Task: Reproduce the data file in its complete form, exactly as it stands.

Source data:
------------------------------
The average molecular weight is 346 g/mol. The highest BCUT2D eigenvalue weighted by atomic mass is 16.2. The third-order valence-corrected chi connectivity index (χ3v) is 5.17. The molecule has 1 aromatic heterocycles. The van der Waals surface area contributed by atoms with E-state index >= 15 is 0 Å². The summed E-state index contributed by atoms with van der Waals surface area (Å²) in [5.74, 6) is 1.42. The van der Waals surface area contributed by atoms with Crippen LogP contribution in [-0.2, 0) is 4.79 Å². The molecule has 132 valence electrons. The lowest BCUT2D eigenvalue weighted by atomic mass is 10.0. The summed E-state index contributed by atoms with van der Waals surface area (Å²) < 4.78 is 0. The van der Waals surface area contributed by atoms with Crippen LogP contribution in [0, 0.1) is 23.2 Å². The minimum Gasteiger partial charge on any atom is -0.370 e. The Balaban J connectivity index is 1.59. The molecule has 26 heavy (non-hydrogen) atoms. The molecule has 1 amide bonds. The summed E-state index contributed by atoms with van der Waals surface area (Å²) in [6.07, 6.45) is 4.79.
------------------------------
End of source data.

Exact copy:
The average molecular weight is 346 g/mol. The highest BCUT2D eigenvalue weighted by atomic mass is 16.2. The third-order valence-corrected chi connectivity index (χ3v) is 5.17. The molecule has 1 aromatic heterocycles. The van der Waals surface area contributed by atoms with E-state index >= 15 is 0 Å². The summed E-state index contributed by atoms with van der Waals surface area (Å²) in [5.74, 6) is 1.42. The van der Waals surface area contributed by atoms with Crippen LogP contribution in [-0.2, 0) is 4.79 Å². The molecule has 132 valence electrons. The lowest BCUT2D eigenvalue weighted by atomic mass is 10.0. The summed E-state index contributed by atoms with van der Waals surface area (Å²) < 4.78 is 0. The van der Waals surface area contributed by atoms with Crippen LogP contribution in [0, 0.1) is 23.2 Å². The minimum Gasteiger partial charge on any atom is -0.370 e. The Balaban J connectivity index is 1.59. The molecule has 26 heavy (non-hydrogen) atoms. The molecule has 1 amide bonds. The summed E-state index contributed by atoms with van der Waals surface area (Å²) in [6.07, 6.45) is 4.79.